Language of instruction: English

Semester
Fall
3

Campus Bloemenhof & Kanal

Campus Bloemenhof

Campus Bloemenhof

Courses for this programme can be held at both the Bloemenhof campus and the Kanal campus.

Campus Bloemenhof is located in the city centre of Brussels. It is on the charming Bloemenhofplein, near the Dansaert district. The square looks particularly picturesque and dates back to the Middle Ages (Zespenningenstraat used to be one of the city gates where tolls were collected).

The biggest asset of this campus: the large roof terrace where you can have lunch and enjoy the beautiful view. It is rightly the showpiece of this campus. The city centre with its shops, restaurants and historic buildings is within walking distance.

Address
Zespenningenstraat 70
1000 Brussels

Find the Campus on Google Maps.

Campus Kanal

Campus Kanal

Courses for this programme can be held at both the Bloemenhof campus and the Kanal campus.

Campus Kanal is centrally located and easily accessible by bus, train, metro and bicycle. Located near the canal and in the Dansaert district, this campus is part of one of the hippest neighbourhoods in Brussels. On this new campus, we are committed to working closely with the neighbourhood, both in terms of lunch spots for students and activities with the surrounding schools.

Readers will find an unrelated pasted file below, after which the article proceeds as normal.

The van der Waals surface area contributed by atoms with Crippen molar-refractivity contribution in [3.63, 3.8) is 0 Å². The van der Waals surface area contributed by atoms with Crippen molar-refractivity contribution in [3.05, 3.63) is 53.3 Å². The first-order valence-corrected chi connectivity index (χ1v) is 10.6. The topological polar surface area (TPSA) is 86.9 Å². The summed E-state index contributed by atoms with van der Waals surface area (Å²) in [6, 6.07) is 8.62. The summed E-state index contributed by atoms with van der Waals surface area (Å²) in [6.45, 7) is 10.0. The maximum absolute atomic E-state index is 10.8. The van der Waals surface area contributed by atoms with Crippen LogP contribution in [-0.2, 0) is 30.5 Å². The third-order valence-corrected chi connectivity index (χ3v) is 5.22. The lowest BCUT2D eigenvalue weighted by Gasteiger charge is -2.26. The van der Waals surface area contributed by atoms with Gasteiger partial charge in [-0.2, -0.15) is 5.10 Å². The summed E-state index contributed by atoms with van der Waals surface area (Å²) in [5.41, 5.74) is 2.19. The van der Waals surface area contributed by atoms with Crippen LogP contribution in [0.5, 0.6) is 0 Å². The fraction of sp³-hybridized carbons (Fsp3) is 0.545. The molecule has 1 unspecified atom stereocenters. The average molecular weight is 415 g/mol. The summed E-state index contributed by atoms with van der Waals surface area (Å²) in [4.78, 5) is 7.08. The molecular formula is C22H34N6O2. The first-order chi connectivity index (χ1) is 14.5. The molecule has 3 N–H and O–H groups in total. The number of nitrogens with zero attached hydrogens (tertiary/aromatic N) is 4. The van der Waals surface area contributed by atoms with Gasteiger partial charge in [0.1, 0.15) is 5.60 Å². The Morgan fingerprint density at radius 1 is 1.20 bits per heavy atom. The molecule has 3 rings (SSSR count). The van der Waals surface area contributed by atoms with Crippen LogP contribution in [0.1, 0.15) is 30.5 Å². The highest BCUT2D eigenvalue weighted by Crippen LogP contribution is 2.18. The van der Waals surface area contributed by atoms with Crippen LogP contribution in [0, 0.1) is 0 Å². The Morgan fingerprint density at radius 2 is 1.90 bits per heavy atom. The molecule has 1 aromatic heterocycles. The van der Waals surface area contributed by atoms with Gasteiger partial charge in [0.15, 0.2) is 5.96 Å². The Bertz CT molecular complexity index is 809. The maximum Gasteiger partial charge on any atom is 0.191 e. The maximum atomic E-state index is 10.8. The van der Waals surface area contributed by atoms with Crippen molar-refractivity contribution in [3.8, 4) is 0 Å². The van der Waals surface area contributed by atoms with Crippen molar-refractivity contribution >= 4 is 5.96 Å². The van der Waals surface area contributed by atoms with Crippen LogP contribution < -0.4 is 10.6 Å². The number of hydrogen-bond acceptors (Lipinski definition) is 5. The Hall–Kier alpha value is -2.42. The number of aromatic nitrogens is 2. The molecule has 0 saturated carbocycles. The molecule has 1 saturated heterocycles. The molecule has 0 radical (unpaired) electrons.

Campus Kanal is an environment where learning can take place in a variety of locations, at a variety of times and in a variety of forms. In the building you will find modular classrooms, practical classrooms (e.g. a hair and beauty salon), an outdoor classroom and learning spaces where students and teachers can plan (in)formal learning moments.

Address
Slotstraat 28
1000 Brussel

Find the Campus on Google Maps.

How to apply

1. Preliminary steps at your home institution

  • Your home institution needs to have an inter-institutional agreement with Erasmus Brussels University of Applied Sciences and Arts. Check if this is the case by consulting with your home insititution or directly on the Mobility Online platform.
  • Follow the application process at your home institution in order to be nominated as a participant of the Erasmus+ program.
  • A B2 CEFR reference level in English is required. Check with your home institution and verify that you have reached this level.

2. Registering with EhB  

3. Completing the Learning Agreement Before in Mobility Online

  • Contact the Academic Erasmus coordinator of this course (contact details are on the bottom of this page) to define your academic exchange programme.
  • Write the details down in the Learning Agreement Before (in Mobility Online). Upload your Learning Agreement Before at least 1 month before the start of your exchange. 

Any question?

Academic Erasmus Coordinator: Peter Mast
Administrative Erasmus Coordinator: Lisa Huylebroeck

Deel dit